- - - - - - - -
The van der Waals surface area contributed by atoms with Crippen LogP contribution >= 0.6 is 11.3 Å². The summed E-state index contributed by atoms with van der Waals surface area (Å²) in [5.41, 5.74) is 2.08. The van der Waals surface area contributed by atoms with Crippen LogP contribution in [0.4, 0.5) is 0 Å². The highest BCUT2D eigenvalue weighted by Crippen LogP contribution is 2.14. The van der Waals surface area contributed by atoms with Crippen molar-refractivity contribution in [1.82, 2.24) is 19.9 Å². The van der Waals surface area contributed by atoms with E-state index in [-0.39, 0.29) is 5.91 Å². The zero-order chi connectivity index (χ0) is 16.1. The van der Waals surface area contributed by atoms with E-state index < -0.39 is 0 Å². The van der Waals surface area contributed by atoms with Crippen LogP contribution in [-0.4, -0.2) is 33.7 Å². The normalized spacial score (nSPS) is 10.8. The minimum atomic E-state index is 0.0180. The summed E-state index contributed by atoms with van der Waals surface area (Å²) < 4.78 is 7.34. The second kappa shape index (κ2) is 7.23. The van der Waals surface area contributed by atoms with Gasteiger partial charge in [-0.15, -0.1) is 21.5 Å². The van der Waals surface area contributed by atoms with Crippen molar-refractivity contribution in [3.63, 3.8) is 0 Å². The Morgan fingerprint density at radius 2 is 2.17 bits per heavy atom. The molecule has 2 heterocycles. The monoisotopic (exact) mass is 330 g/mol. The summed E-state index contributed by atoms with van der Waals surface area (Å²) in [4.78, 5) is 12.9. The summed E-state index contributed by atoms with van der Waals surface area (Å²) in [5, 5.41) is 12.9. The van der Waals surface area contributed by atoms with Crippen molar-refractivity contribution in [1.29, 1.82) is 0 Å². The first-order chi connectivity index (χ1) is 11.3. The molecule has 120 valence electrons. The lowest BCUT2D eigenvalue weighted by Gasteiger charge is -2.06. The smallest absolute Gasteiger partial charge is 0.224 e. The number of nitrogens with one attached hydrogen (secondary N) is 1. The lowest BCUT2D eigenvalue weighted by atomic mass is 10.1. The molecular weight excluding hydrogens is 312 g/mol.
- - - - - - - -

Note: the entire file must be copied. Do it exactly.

The van der Waals surface area contributed by atoms with Crippen LogP contribution >= 0.6 is 11.3 Å². The summed E-state index contributed by atoms with van der Waals surface area (Å²) in [5.41, 5.74) is 2.08. The van der Waals surface area contributed by atoms with Crippen LogP contribution in [0.4, 0.5) is 0 Å². The highest BCUT2D eigenvalue weighted by Crippen LogP contribution is 2.14. The van der Waals surface area contributed by atoms with Crippen molar-refractivity contribution in [1.82, 2.24) is 19.9 Å². The van der Waals surface area contributed by atoms with E-state index in [-0.39, 0.29) is 5.91 Å². The zero-order chi connectivity index (χ0) is 16.1. The van der Waals surface area contributed by atoms with E-state index < -0.39 is 0 Å². The van der Waals surface area contributed by atoms with Crippen LogP contribution in [-0.4, -0.2) is 33.7 Å². The normalized spacial score (nSPS) is 10.8. The minimum atomic E-state index is 0.0180. The summed E-state index contributed by atoms with van der Waals surface area (Å²) < 4.78 is 7.34. The second kappa shape index (κ2) is 7.23. The van der Waals surface area contributed by atoms with Gasteiger partial charge in [-0.15, -0.1) is 21.5 Å². The van der Waals surface area contributed by atoms with Crippen molar-refractivity contribution in [3.63, 3.8) is 0 Å². The Morgan fingerprint density at radius 2 is 2.17 bits per heavy atom. The molecule has 2 heterocycles. The monoisotopic (exact) mass is 330 g/mol. The summed E-state index contributed by atoms with van der Waals surface area (Å²) in [4.78, 5) is 12.9. The summed E-state index contributed by atoms with van der Waals surface area (Å²) in [5, 5.41) is 12.9. The van der Waals surface area contributed by atoms with Crippen molar-refractivity contribution in [1.29, 1.82) is 0 Å². The first-order chi connectivity index (χ1) is 11.3. The molecule has 120 valence electrons. The lowest BCUT2D eigenvalue weighted by Gasteiger charge is -2.06. The smallest absolute Gasteiger partial charge is 0.224 e. The number of nitrogens with one attached hydrogen (secondary N) is 1. The lowest BCUT2D eigenvalue weighted by atomic mass is 10.1. The molecular weight excluding hydrogens is 312 g/mol.